Eminent domain refers to the government's right to "take" private property in order to use it for a public project. Understandably, this concept sparks fear and anger amongst property owners who have been or feel that they may become affected. Yet the fear and anger are often based on misinformation. When confronted with the prospect of transferring ownership of a property to the government or the threat of condemnation, property owners may jump to incorrect conclusions about what may actually occur. It's true that eminent domain powers can be abused, but it's also important to negate the unnecessary fear and anger associated with the concept due to misunderstandings about the process.
A Few Common Misconceptions About Eminent Domain:
Misconception: The government can randomly pick how much to pay a property owner for their holdings.
Truth: According to the law, the government is required to pay "just" compensation to property owners. Just compensation is determined according to current market value for the property. The government will, of course, attempt to negotiate the lowest price possible in the given situation, but the negotiations will be based on the pricing in the current market.
Misconception: It's best to hold out for the highest payout instead of coming to an agreement.
Truth: Stubbornness during negotiations will often only lead to costly litigation and other expenses associated with the negotiations. The slight gains of "holding out" for a significant government payout for a property simply don't usually compare. It's best to obtain an experienced attorney and reach an ideal agreement.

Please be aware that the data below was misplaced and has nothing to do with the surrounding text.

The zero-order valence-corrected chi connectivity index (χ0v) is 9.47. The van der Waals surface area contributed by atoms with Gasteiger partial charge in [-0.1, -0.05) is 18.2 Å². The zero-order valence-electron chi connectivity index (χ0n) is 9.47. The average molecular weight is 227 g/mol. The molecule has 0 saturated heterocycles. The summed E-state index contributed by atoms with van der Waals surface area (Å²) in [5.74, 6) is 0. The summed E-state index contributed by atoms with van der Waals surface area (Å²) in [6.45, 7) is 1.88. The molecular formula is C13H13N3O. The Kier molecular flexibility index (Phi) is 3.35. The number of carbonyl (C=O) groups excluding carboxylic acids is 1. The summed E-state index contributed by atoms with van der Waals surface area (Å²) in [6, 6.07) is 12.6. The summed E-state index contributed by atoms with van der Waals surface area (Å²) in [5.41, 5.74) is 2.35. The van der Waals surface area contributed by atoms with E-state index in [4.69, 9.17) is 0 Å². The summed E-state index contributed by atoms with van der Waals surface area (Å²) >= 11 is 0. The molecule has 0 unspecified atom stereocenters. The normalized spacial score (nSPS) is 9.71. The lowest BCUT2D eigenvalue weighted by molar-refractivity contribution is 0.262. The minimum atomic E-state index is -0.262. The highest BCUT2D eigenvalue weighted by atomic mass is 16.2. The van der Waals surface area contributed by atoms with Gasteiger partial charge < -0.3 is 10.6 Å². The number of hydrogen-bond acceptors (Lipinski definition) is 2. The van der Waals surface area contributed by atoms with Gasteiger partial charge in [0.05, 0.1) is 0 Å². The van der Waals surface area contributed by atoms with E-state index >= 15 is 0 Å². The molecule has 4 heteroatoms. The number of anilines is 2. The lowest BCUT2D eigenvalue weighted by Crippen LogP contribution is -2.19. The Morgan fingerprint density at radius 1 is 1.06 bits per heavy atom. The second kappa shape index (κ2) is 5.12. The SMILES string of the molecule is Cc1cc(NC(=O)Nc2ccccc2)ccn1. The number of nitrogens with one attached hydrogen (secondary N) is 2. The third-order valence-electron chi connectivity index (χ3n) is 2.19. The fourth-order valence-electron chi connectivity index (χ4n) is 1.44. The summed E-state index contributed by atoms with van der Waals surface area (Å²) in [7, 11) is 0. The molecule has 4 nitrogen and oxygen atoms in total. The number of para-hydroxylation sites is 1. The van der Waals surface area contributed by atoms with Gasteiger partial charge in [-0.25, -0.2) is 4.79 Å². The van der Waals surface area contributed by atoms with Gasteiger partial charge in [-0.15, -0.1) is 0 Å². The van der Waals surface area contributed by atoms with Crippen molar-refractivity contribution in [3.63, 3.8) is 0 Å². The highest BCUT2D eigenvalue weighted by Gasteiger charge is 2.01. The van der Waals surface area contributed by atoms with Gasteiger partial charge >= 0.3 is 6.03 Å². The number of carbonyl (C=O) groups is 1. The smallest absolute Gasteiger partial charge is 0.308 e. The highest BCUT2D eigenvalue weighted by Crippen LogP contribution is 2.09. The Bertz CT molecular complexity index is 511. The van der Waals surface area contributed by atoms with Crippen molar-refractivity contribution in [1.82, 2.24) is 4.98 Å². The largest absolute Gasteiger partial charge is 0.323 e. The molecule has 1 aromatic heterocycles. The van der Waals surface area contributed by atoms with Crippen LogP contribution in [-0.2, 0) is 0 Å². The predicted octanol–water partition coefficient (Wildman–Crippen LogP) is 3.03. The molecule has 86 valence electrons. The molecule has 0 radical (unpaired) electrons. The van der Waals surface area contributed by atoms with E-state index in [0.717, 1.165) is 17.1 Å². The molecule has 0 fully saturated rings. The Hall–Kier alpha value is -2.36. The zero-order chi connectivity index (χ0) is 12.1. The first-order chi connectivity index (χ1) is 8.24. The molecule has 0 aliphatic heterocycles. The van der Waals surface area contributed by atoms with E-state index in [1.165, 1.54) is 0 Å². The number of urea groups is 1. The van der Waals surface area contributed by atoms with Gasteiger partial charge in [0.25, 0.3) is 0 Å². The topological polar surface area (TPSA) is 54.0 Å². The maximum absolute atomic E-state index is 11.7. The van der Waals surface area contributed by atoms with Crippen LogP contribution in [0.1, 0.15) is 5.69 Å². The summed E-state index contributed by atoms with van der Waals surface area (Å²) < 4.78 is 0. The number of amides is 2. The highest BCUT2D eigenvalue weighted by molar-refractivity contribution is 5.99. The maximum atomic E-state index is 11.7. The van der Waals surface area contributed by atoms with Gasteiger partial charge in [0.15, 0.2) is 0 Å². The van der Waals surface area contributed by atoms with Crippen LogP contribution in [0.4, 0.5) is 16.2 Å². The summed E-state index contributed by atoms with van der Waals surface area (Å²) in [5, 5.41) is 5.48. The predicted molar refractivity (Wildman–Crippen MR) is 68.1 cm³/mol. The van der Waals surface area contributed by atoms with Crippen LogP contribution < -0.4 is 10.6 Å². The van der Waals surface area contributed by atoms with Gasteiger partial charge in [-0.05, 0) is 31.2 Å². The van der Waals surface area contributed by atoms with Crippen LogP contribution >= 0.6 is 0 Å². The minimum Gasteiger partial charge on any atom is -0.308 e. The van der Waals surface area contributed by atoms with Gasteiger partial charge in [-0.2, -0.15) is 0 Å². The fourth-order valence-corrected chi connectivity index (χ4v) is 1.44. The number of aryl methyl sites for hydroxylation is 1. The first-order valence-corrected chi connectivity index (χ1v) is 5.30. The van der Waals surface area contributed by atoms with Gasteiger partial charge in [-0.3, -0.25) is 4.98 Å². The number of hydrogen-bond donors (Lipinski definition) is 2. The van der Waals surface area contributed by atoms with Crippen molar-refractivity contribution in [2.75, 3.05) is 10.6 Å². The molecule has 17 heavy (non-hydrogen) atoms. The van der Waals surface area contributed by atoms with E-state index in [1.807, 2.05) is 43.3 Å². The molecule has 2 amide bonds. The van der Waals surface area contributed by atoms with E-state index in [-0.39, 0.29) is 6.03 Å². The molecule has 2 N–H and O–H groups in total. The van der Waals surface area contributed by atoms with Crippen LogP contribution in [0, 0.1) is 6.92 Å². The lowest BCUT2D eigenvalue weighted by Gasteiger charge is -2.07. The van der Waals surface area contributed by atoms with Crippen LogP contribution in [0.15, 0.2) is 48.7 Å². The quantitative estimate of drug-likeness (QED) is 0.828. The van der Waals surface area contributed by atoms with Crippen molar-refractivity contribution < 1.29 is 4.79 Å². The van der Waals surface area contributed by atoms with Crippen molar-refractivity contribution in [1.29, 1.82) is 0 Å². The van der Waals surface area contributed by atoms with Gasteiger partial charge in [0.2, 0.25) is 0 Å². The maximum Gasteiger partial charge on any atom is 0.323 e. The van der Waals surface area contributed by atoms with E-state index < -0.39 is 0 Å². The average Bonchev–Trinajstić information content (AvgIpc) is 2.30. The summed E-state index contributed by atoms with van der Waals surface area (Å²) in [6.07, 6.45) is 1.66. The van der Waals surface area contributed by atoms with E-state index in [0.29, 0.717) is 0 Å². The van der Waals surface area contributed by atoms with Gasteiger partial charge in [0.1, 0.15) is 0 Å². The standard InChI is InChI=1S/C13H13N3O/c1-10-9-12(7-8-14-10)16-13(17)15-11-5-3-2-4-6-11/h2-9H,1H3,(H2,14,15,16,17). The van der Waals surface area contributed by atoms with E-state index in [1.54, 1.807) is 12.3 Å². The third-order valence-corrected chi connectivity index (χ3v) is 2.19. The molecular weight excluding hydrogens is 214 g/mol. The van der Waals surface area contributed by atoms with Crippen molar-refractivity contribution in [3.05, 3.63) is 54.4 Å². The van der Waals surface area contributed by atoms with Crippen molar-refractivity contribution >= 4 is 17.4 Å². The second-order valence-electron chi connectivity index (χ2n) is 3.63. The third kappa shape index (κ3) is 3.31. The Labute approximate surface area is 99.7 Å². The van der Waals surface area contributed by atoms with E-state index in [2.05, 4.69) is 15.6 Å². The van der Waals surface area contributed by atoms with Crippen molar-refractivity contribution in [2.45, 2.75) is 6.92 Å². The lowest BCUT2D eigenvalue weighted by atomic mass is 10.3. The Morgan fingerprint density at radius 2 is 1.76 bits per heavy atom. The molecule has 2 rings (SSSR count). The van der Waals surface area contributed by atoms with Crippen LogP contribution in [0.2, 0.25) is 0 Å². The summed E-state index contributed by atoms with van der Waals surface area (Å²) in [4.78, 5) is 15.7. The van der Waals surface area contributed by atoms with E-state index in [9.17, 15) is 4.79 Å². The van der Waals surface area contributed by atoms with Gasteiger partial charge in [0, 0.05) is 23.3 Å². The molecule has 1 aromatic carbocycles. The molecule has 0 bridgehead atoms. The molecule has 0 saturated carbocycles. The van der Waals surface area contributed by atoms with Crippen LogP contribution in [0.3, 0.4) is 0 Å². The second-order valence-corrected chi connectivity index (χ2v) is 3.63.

Misconception: Eminent domain powers cater to state agencies and local governments - they can use them as they will.
Truth: The authority to use eminent domain powers is granted by the legislature for specific purposes. In most cases it is reserved for necessary projects (i.e. schools, roads, parks, buildings for public use, etc.) The government is not able to use the eminent domain powers to take beyond the circumstances mandated by law.
Misconception: The government has to pay for any interference with private property.
Truth: When construction begins on a government project, private properties in the area may be impacted. For instance, when a new highway is being built near a private property, the route to that property may be blocked and alternate routes will become necessary. The owners may not be entitled to compensation for their trouble. Situations in which private property owners may be able to recover compensation are those in which the undertaking of a government project in the area caused substantial damage (i.e. landslide, flooding, etc. to private property as a result of work on the government project).
If you have questions about eminent domain, how it can affect your private property or whether you may deserve compensation for damages related to a government project in your area, please get in touch with an experienced eminent domain attorney at The Law Office of Retz & Aldover LLP so we can assess your situation.